PHE  •  Link

"and so went to my office, where there was nothing to do" What a briliant line! How many of us wish this could happen to us?

Martin  •  Link

This is a great idea! I found myself wondering just what the city and it's inhabitants looked like in the 17th Century.

After some googling I came across what I was looking for. This site has images and information on the city of London and on what people wore in that era.

The url shows fashions of the 17th Century, then follow the link "17th Century London" to see images of London and read info about it.

M. Stolzenbach  •  Link

Interesting - I'd always heard that "sack" was a "dry" wine, from French sec, Spanish seco. (And that's what my Webster's thinks)

I'm betting that the "wind" Mrs. Pepys suffered from was not coming through the window, but was internal; that she had, er, gas.

peter2168  •  Link

This is the first time I have encountered this site and I must say, I love it.

Came to it through an NPR interview in the U.S.

language hat  •  Link

M. Stolzenbach:
"Sack" (earlier "wyne seck") is indeed from "sec" (dry), but it has never referred to a dry wine. Etymology usually doesn't have much to do with current meaning. A comparable example from the wine world is "claret," which etymologically means 'clear (i.e., light red) wine' but refers to Bordeaux, which is not like that at all. If you're curious, the OED has a long historical discussion at the start of its entry (sack sb 3).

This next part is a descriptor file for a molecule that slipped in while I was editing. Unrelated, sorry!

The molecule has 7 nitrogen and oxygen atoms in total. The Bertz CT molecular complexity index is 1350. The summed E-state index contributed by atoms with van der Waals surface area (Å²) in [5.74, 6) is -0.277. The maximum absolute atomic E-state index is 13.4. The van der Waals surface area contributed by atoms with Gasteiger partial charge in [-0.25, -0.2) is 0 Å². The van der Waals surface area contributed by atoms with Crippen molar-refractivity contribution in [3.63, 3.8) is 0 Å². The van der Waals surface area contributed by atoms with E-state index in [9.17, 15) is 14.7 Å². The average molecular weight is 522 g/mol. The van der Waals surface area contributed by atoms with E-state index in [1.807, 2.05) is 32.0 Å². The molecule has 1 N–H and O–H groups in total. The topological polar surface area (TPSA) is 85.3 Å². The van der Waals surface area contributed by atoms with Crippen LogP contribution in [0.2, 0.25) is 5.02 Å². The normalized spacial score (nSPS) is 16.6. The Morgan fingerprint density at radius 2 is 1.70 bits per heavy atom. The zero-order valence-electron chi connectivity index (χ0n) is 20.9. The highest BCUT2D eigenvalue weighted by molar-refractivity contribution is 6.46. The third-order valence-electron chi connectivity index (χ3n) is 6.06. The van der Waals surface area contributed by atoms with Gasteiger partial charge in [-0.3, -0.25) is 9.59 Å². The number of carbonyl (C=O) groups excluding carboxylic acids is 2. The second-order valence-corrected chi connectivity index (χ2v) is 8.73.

Graham  •  Link

More brawn than brains

My father was partial to brawn which was a frequent visitor to our fridge. As mentioned in other postings this consisted of shredded pork in a meat jelly and was particularly good on toast.

I recently spent some time in Finland where I discovered the local supermarket also stocked this "delicacy". Unfortunately this appeared to be more jelly than pork so I forwent the pleasure of reliving this particular childhood experience.

Martyn  •  Link

The reference to Lord Fairfax as being the 3rd Baron of that name is incorrect. He was a Scottish Lord and as such was not a baron but the 3rd Lord Fairfax of Cameron. Baron in Scotland is a feudal title which may be acquired by buying land that holds the title.

San Diego Sarah  •  Link

"Then I went to Mr. Sheply who was drawing of sack in the wine cellar to send to other places as a gift from my Lord,1 and told me that my Lord had given him order to give me the dozen of bottles."

In 1660 Christmas gifts to your family, friends, equals and betters were given at New Years. Christmas "boxes" were given to your servants and apprentices on the day after Christmas (hence the name, Boxing Day). So Mr. Sheply is measuring into bottles the New Year's gifts of sack (sherry or fortified wine from Malaga or the Canary Islands), and "old East" is delivering the gifts.

San Diego Sarah  •  Link

Cribbage was a relatively new game: Sir John Suckling ... also ‘invented the game of cribbage’, as all the circumstantial evidence affirms and none contradicts.

For more information see: Tom Clayton, ‘Suckling, Sir John (bap. 1609, d. 1641?)’, Oxford Dictionary of National Biography, Oxford University Press, 2004; online edn, Jan 2008 [, accessed 6 April 2014]

Terry Foreman  •  Link

According to John Aubrey, cribbage was created by the English poet Sir John Suckling in the early 17th century, as a derivation of the game "noddy." While noddy has disappeared, crib has survived, virtually unchanged, as one of the most popular games in the English-speaking world.